The March 29 federal budget didn’t exactly roll out its welcoming mat to some federally funded programs across Canada. The Katimavik program happened to be one of those.
Now many community leaders and organizations across the country are lending a voice in support the thousands of volunteers who have signed up to take part in the volunteer a six month community partnership experience.
Founded in 1977 the national youth volunteer program selects up to 1,100 Canadian youth between the ages of 17-21 to diverse communities to volunteer with local community organizations.
Wendy Hillier is the Town Manager in North West River and said the support from the youth in the community went beyond volunteer hours.
“Their cultural experience that they gained when their here is stuff that they take with them with the rest of their life,” Hillier said.
Hillier said having hosted many Katimavik volunteers in the town over the years, both the town official and the citizens are still in contact with Katimavik volunteers from the past four and five years.
“I know the impact that they’ve had on us but as well the impact that we’ve had on them; there’s kids here that snared their first rabbit, kids that have never ever seen a partridge before and we always make time to make sure that they always get that cultural experience as well.”
According to Hillier the Katimavik program is a ‘win win’ situation.
“The town and all the work partners benefit tremendously. Last summer we had a recreation program with the community centre and they helped with that as well.
“For the program to be going on for so long for the last 35 years and for this to happen now through all the times when governments fiscal position changed in the last 35 years…many times we always managed to maintain that program. So really at this point, when we know how important culture is now more than ever across Canada, for that program to be slashed it’s just a very heavy blow to everyone involved.”
Victorica Salvador is the director of marketing and communications for Katimavik.
“We were surprised and extremely disappointed actually,” she told the Labradorian.
“There was nothing that would have allowed us to believe that we were going to be singled out in this budget.”
Salvador said the program had an agreement signed with the Department of Canadian Heritage up to March 31, 2013. “We just received a fantastic summative evaluation from the Department of Canadian Heritage which explains how the programs are completely in line with the goals and have attained the goals that were put forward for Katimavik,”
However, on March 30, 2012, the program was informed by the Department that funding would cease when the current group of participants completes the second half of their Katimavik experience at the end of June.
Eighteen-year-old, Jacqueline O-Neill Huerta and 21- year-old Nelligan Tetrault recently arrived in Labrador from their host community of Saint Boniface in Winnipeg. The two are now joining eight other youth on the second leg of their six month experience volunteering in the Katimavik program. They will be spending the next three months in the communities of North West River and Sheshatshiu.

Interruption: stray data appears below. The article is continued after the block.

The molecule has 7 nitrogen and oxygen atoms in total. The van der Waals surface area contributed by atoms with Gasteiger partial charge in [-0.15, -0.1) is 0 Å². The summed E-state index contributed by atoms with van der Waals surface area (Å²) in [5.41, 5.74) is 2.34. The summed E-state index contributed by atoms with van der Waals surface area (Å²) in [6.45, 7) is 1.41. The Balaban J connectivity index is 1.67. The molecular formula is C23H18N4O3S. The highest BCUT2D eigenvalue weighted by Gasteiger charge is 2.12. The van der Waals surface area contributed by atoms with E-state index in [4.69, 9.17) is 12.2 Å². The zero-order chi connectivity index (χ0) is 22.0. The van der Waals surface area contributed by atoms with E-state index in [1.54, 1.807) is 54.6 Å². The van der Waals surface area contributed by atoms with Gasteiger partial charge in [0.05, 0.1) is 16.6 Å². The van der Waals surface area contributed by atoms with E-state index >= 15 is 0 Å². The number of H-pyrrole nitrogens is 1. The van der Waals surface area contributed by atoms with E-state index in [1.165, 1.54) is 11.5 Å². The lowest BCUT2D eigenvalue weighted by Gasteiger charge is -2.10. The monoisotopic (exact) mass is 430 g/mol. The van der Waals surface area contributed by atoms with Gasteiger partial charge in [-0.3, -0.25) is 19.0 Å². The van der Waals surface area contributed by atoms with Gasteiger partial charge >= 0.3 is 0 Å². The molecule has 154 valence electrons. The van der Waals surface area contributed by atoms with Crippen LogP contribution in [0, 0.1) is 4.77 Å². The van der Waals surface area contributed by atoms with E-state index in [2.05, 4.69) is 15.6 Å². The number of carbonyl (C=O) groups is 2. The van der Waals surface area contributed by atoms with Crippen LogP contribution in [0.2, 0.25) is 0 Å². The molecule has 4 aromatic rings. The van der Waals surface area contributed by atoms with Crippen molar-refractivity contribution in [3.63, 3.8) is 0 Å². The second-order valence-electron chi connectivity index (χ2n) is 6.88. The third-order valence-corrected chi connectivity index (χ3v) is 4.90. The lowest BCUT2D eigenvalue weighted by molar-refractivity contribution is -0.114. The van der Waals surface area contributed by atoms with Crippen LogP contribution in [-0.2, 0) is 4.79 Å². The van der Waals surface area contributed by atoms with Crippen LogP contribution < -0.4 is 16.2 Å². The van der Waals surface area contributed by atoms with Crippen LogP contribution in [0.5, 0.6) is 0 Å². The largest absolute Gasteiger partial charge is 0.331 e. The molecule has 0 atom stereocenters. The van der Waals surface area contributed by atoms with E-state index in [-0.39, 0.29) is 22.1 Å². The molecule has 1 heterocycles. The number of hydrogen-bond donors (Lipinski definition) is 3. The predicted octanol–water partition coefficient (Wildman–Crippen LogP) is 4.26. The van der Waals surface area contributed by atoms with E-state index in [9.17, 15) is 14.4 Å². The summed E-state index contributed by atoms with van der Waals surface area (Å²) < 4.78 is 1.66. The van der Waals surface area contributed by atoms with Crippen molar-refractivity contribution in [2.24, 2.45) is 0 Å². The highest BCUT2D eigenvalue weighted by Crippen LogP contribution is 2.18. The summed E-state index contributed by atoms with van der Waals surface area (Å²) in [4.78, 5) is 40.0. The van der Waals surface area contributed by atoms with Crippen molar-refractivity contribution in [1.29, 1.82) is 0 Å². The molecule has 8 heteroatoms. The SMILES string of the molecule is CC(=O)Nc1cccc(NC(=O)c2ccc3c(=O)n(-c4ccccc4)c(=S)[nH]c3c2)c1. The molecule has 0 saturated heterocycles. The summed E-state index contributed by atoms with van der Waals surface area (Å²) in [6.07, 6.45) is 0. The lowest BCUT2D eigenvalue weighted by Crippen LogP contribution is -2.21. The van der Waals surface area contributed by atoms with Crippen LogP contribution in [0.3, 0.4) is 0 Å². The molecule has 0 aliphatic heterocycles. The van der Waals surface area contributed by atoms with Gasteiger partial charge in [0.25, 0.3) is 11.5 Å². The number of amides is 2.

O-Neill Huerta said her experience in Winnipeg as a volunteer with a francophone citizenship organization helped her not only in enhancing her French language skills but also in team building. “I got a really good reference from them so that will be very good for any jobs I get in the future,” she said.
O-Neill Huerta said she plans to pursue international business program possibly focusing on the marketing area.
“The fact that I know how to work in a group and do office work will help me with that,” she says.
“In the Katimavik house itself there is a lot of group work and how to organize yourself within like a bunch of people living in one house; there’s the meals to prepare, the activities to get organized and we have these group meetings usually every week where we basically talk about what activities we can do and what we can do for the community,” she explained.
“It’s too bad that more people can’t go into the program because it gives you great references for job experience. It also gives you a good sense of what you are as a person because as you go through the program you realize more about what strengths you have and what skills you’re good at. You gain a lot of confidence as well because as you learn more about your skills and your development you get more mature, that’s one thing I’ve noticed.”
Nalligen Tetrault is a second generation Katimavik volunteer. Hearing about his mom’s experience in the program in the 70s motivated him to apply. Prior to applying to the program, Tetrault said he had not travelled outside of his home province of Quebec.
“I was looking for a program that wasn’t too expensive and that could bring a lot to me so Katimavik was a perfect fit,” he explained. “I was also looking for something that could improve my English.”
Tetrault volunteered in an elderly care home and brought his skills and talents of guitar playing to share with the elderly patients.
“I learned a lot from it and also the good thing is if you have a certain talent or some thing you want to discover that’s kind of the place where you can get it if you want,” said Tetrault. “It was a nice experience to interact with them that way.”
A number of Katimavik petitions have been created online since the announcement was made on March 29. Supporters are hoping to see the government reverse its decision to cut the national youth volunteer program.